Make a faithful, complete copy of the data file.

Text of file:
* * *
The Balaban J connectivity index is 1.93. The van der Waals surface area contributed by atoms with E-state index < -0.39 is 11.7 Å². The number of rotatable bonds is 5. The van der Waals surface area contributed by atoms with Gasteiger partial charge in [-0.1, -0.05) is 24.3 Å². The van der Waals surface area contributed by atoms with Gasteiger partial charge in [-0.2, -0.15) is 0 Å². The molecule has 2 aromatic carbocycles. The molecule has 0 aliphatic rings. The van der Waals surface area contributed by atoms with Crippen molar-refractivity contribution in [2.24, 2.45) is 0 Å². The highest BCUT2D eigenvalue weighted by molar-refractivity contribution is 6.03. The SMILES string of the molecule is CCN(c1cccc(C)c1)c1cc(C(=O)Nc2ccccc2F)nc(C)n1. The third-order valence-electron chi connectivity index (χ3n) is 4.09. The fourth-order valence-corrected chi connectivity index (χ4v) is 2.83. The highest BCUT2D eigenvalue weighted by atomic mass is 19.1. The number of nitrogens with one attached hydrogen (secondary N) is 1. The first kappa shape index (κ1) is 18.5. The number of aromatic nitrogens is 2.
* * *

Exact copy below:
The Balaban J connectivity index is 1.93. The van der Waals surface area contributed by atoms with E-state index < -0.39 is 11.7 Å². The number of rotatable bonds is 5. The van der Waals surface area contributed by atoms with Gasteiger partial charge in [-0.1, -0.05) is 24.3 Å². The van der Waals surface area contributed by atoms with Gasteiger partial charge in [-0.2, -0.15) is 0 Å². The molecule has 2 aromatic carbocycles. The molecule has 0 aliphatic rings. The van der Waals surface area contributed by atoms with Crippen molar-refractivity contribution in [2.24, 2.45) is 0 Å². The highest BCUT2D eigenvalue weighted by molar-refractivity contribution is 6.03. The SMILES string of the molecule is CCN(c1cccc(C)c1)c1cc(C(=O)Nc2ccccc2F)nc(C)n1. The third-order valence-electron chi connectivity index (χ3n) is 4.09. The fourth-order valence-corrected chi connectivity index (χ4v) is 2.83. The highest BCUT2D eigenvalue weighted by atomic mass is 19.1. The number of nitrogens with one attached hydrogen (secondary N) is 1. The first kappa shape index (κ1) is 18.5. The number of aromatic nitrogens is 2.